Chrysler 300C SRT-8
Fancy a big beefy 6.1-litre Hemi-powered saloon for not much? Tom Stewart reckons it's the biz
Chrysler 300C SRT-8
Chrysler's 300C may look like a gangsta street cruiser born from an LA custom shop, but underneath its big, bold and slightly threatening appearance it's actually a surprisingly sensible car.
There are affordable three-litre V6 diesel or 3.5-litre V6 petrol models, or for those who're out to impress and don't have to count every penny there's a 5.7-litre, Hemi-powered version, also available as either a saloon or Touring estate. This big V8 pumps out a fairly sinful 335bhp and delivers a Gatso-tickling 6.4 second 0-60 time and 155mph top speed.
But despite its under-bonnet brawn, even this Hemi model leans more toward executive barge than street racer. However, a saloon with a big engine is as good a place to start as any if your aim is to create a genuine sports saloon, and so, with the assistance of Chrysler's Street and Racing Technology division, the SRT-8 model has just joined the 300C line up.
Grunt up 25 per cent
For starters, the new SRT-8's Hemi motor generates 25 per cent more power than the 5.7-litre lump. This has been achieved by boosting displacement to 6.1 litres, raising compression from 9.6:1 to 10.3:1, re-profiling the cams and fitting new, bigger-valved (two per cylinder) heads with reshaped ports. There's a new, large-diameter intake manifold, while stainless steel-encased exhaust header pipes route to a larger-diameter exhaust system and big bore (90mm) chrome tail pipes. The SRT-8 motor also boasts a reinforced engine block with increased coolant flow, a forged steel crankshaft, high-strength con rods, improved pistons, a modified sump and hollow, sodium-filled intake and exhaust valve stems.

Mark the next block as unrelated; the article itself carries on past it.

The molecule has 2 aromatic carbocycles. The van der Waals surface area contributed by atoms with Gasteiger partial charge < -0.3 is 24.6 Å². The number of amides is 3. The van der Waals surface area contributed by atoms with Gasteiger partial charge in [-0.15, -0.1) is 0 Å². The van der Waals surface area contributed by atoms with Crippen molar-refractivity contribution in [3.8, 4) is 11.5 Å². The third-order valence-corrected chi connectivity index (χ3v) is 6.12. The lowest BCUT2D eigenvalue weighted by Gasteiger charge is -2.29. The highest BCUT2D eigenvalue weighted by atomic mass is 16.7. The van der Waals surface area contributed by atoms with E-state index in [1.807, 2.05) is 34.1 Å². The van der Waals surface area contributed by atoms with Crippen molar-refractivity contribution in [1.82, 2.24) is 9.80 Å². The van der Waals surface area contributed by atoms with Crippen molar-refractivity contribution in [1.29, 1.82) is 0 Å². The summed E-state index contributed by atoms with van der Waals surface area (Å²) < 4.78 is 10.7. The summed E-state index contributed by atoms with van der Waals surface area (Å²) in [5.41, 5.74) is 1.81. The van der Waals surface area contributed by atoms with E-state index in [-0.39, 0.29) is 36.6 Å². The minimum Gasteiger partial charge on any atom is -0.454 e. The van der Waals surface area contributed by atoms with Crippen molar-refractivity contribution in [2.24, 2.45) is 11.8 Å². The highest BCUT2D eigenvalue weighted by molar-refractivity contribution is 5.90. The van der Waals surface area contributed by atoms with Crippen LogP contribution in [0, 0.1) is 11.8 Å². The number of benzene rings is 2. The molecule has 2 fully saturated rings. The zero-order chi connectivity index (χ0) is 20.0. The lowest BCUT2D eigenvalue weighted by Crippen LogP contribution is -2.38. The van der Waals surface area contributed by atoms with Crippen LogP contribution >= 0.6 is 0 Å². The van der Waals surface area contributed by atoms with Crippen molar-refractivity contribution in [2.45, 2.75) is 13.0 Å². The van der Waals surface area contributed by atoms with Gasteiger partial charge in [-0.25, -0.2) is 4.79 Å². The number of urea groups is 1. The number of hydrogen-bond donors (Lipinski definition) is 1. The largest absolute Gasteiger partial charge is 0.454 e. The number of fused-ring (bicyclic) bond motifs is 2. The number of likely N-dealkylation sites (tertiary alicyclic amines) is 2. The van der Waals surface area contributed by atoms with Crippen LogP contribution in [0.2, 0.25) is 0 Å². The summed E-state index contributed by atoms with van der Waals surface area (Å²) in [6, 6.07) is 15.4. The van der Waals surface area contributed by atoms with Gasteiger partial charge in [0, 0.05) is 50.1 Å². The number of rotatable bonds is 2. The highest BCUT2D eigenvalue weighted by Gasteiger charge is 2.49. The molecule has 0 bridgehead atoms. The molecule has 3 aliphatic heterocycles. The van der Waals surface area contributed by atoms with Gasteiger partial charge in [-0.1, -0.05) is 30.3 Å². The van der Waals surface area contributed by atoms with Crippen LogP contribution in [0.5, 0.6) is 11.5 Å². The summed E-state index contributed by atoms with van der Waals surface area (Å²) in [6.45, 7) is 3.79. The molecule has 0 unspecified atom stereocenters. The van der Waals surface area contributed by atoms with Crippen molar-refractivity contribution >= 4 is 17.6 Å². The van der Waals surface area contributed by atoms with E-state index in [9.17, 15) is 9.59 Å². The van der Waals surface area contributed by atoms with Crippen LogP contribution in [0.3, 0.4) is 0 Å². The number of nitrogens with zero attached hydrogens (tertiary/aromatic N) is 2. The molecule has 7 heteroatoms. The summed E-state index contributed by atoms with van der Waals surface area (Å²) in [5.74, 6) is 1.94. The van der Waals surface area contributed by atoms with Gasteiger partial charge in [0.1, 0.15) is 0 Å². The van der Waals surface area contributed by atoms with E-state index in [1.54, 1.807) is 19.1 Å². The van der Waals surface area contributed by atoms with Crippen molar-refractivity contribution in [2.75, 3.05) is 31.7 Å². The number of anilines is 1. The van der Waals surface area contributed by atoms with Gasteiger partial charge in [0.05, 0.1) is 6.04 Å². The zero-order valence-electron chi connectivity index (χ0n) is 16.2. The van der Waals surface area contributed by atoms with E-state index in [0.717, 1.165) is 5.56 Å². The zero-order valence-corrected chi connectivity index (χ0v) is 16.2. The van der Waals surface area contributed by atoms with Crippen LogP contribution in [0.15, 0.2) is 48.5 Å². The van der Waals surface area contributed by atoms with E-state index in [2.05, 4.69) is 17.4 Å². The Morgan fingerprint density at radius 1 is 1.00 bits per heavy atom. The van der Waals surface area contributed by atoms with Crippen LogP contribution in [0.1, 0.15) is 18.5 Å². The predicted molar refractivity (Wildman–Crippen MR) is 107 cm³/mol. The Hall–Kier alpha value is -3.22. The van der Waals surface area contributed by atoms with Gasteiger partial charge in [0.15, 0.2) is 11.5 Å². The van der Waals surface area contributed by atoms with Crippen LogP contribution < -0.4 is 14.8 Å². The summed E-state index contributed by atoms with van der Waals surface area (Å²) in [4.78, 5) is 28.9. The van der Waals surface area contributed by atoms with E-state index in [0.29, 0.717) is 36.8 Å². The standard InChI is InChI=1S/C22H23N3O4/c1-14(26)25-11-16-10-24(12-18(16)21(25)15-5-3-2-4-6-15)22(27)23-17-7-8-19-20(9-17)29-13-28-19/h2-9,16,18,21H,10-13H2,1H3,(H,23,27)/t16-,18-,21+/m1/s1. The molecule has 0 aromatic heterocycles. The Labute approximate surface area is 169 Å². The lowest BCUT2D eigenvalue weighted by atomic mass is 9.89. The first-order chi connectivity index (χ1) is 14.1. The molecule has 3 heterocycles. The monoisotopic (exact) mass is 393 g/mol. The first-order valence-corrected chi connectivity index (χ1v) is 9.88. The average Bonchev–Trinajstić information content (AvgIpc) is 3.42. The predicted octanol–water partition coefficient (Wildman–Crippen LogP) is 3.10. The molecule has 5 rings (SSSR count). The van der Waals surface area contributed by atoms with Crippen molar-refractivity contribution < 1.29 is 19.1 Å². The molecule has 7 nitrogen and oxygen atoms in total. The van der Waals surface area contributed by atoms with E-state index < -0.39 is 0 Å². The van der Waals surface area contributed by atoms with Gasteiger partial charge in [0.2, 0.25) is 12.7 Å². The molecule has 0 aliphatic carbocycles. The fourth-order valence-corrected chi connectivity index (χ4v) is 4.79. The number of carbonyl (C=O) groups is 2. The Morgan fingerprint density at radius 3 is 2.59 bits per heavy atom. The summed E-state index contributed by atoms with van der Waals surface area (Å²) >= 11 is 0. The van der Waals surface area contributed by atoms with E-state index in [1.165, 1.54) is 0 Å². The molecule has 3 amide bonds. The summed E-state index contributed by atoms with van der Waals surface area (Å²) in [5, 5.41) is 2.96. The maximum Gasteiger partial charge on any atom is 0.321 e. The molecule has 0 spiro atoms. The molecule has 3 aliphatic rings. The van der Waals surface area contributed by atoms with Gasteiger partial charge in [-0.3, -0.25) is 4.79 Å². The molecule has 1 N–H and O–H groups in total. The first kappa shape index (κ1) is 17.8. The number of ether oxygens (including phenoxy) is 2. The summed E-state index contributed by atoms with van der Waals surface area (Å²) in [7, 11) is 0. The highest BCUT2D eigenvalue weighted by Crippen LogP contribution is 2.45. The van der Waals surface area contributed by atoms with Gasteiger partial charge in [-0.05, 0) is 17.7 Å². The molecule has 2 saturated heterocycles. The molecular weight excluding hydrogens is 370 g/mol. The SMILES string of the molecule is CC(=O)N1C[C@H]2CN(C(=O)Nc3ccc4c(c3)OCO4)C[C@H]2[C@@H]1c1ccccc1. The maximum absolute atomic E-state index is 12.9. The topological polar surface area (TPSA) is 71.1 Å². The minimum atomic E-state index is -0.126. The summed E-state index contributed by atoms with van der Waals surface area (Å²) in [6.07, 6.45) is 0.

Power is channelled via a five-speed auto (with sequential manual mode) to a heavy-duty prop shaft and an upgraded diff and rear axle. The bottom line is 425bhp at 6,000rpm, with torque up from 387lb-ft to 420lb-ft at 4,800rpm.
True, certain German über-saloons like the AMG E63 Audi S6 and BMW M5 all produce at least 50bhp more, but this new Chrysler is priced at a mere £39,040. The Germans cost between £16k and £27.5k more, and that's before you start ticking any option boxes. Also, those Germans are all electronically limited (as standard) to a max speed of 155mph whereas a showroom spec 300C SRT-8 will soldier on to a claimed maximum of 168mph. Aside from a couple of TVRs, few cars in current production will nudge 170mph for under £40,000, and certainly none with as many doors and comfy seats.
The new 300C's acceleration figures are no less impressive; the 5.7 Hemi manages 0-60 in 6.4 seconds, but the SRT-8 manages the same in five seconds dead. Chrysler also claims a standing start quarter-mile time in the high 13-second bracket and 0-100-0mph in the mid 16s.
But, as any fule kno, decent all-round performance amounts to more than a simple list of numbers. To that end Chrysler has equipped its new SRT with tuned Bilstein dampers, specially tailored spring rates and suspension bushings, new front and rear suspension knuckles, larger-diameter anti-roll bars and a 13mm lower ride height. 245/45 Goodyears are fitted to 20-inch forged alloys while the braking system now has enlarged ventilated discs (360x32mm front, 350x28mm rear) gripped by big four-pot Brembo calipers.